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Angela King, a former white supremacist from Florida, is sharing the story of how she fell in love with a black woman.
In an interview with BBC Magazine and World Service, published on Tuesday, King (23) described her life as part of a skinhead gang, and how one woman changed her life.
She also described her tattoos from her time in the gang, these included Viking symbols on her chest, a swastika on her middle finger, 'Seig Heil' on the inside of her bottom lip.
The gang was violent and according to King, regularly engaged in assault.
King was dating one of the men in the gang, and kept it a secret that she was attracted to women.
Her conservative, strict Baptist upbringing was another reason she remained in the closet, she told the BBC:
I knew I had to keep it to myself. My mother used to say to me, 'I will never stop loving you... except you better never bring home a black person or a woman.
In 1998, King and her gang were involved in a bar fight. Fleeing the scene, she and another woman decided to commit robbery.
We drove around all pumped up and started talking about what a race war would be like in the US...We talked about how it was OK to hurt people who aren’t like us and we decided to go and find a place to rob.
We drove around all pumped up and started talking about what a race war would be like in the US...
We talked about how it was OK to hurt people who aren’t like us and we decided to go and find a place to rob.
After arguing for so long about which of them should go into a shop that it closed, the pair then robbed a video shop.
King was sent to prison in February 2009, and it was at that point that her life changed.
According to King, one day in prison she was approached.
I was in the recreation area smoking when a Jamaican woman said to me, 'Hey, do you know how to play cribbage?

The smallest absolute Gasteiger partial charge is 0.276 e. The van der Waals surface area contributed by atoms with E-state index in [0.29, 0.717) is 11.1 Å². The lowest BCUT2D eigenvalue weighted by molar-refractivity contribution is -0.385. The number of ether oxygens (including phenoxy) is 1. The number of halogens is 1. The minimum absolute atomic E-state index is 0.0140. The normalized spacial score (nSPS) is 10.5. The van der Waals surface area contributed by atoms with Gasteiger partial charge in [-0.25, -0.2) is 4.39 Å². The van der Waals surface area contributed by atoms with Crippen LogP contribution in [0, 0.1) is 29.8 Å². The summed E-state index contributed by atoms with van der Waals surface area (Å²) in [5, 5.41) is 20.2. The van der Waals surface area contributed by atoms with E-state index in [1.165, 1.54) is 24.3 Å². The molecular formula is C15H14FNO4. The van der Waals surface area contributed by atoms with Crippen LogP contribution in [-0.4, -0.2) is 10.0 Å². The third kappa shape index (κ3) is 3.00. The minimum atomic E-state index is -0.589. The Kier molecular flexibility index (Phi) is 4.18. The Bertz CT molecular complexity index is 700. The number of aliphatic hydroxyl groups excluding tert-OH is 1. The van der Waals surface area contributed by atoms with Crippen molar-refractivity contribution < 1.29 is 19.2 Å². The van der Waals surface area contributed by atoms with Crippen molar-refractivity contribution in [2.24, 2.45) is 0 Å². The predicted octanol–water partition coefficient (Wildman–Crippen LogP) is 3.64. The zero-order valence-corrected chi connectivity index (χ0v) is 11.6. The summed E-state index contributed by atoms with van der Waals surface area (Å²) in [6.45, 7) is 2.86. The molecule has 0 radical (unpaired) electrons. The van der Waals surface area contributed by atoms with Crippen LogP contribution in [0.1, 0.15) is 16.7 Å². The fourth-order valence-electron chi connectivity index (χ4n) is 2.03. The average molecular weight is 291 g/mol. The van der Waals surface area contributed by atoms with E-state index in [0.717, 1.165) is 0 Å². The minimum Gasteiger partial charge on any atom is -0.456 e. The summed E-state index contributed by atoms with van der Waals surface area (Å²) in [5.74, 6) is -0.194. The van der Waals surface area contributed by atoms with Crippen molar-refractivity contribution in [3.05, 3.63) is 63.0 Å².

The friendship led to King spending more time as part of a wider group of Jamaican women, who had been convicted for drug smuggling.
I hadn't really known any people of colour before, but here were these women who asked me difficult questions but treated me with compassion.
One of these women even helped hide King's racist past from the other inmates, by stealing a newspaper that contained details of King's case, before any of the other inmates could read it.
Later, another Jamaican inmate confronted her about her neo-Nazi past. According to King, the two spoke and realised they came from similar backgrounds.
Their antagonism became friendship, then cell mates, then partners.
We realised we had fallen in love with each other. We were like, 'How on Earth did this happen?We spent a lot of time together talking and shared a cell for a while. It got quite serious but we had to keep it secret.
We realised we had fallen in love with each other. We were like, 'How on Earth did this happen?
We spent a lot of time together talking and shared a cell for a while. It got quite serious but we had to keep it secret.
Their relationship ended before King left prison in 2001, but the experience nonetheless changed King's life.
I was very honest about my past. I found acceptance in the gay community and realised I wasn't alone.
King went on to study sociology and psychology at community college, to better understand the roots of extremism.
She has also engaged in speaking tours since 2004 on behalf of her local Holocaust Centre.
In 2009, King appeared at University of Central Florida to speak about her transformation.
Her group for former neo-Nazis 'Life After Hate' had its funding cut by the Trump administration in June.
Recent events in Charlottesville have left the group 'running on fumes', but King says public donations have helped.
King also told the BBC that she has begun to forgive herself:
I have a lot of healthy guilt about who I was and the things I did to hurt others and myself. But I know I would not have been able to do this work had I not had those experiences
More: A C-Span caller confessed his racism to a black guest. A year later, he called back to say how he'd changed